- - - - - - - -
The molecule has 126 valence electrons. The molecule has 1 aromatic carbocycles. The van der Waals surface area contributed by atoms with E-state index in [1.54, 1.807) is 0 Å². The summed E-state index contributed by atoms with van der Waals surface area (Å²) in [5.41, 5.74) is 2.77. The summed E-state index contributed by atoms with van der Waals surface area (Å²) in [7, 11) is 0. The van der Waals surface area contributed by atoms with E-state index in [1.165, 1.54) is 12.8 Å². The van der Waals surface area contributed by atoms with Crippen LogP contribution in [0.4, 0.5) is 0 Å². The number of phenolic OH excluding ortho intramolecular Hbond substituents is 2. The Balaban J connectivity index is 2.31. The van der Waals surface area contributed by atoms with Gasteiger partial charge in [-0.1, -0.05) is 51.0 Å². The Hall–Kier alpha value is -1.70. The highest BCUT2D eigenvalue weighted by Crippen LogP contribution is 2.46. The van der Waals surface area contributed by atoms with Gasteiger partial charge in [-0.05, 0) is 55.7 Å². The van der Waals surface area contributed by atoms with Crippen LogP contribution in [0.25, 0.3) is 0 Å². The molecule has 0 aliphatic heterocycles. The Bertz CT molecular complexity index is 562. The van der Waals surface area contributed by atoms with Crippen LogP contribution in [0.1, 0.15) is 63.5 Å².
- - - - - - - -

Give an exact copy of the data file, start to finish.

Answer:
The molecule has 126 valence electrons. The molecule has 1 aromatic carbocycles. The van der Waals surface area contributed by atoms with E-state index in [1.54, 1.807) is 0 Å². The summed E-state index contributed by atoms with van der Waals surface area (Å²) in [5.41, 5.74) is 2.77. The summed E-state index contributed by atoms with van der Waals surface area (Å²) in [7, 11) is 0. The van der Waals surface area contributed by atoms with E-state index in [1.165, 1.54) is 12.8 Å². The van der Waals surface area contributed by atoms with Crippen LogP contribution in [0.4, 0.5) is 0 Å². The number of phenolic OH excluding ortho intramolecular Hbond substituents is 2. The Balaban J connectivity index is 2.31. The van der Waals surface area contributed by atoms with Gasteiger partial charge in [-0.1, -0.05) is 51.0 Å². The Hall–Kier alpha value is -1.70. The highest BCUT2D eigenvalue weighted by Crippen LogP contribution is 2.46. The van der Waals surface area contributed by atoms with Gasteiger partial charge in [-0.05, 0) is 55.7 Å². The van der Waals surface area contributed by atoms with Crippen LogP contribution in [0.25, 0.3) is 0 Å². The molecule has 0 aliphatic heterocycles. The Bertz CT molecular complexity index is 562. The van der Waals surface area contributed by atoms with Crippen LogP contribution in [0.1, 0.15) is 63.5 Å².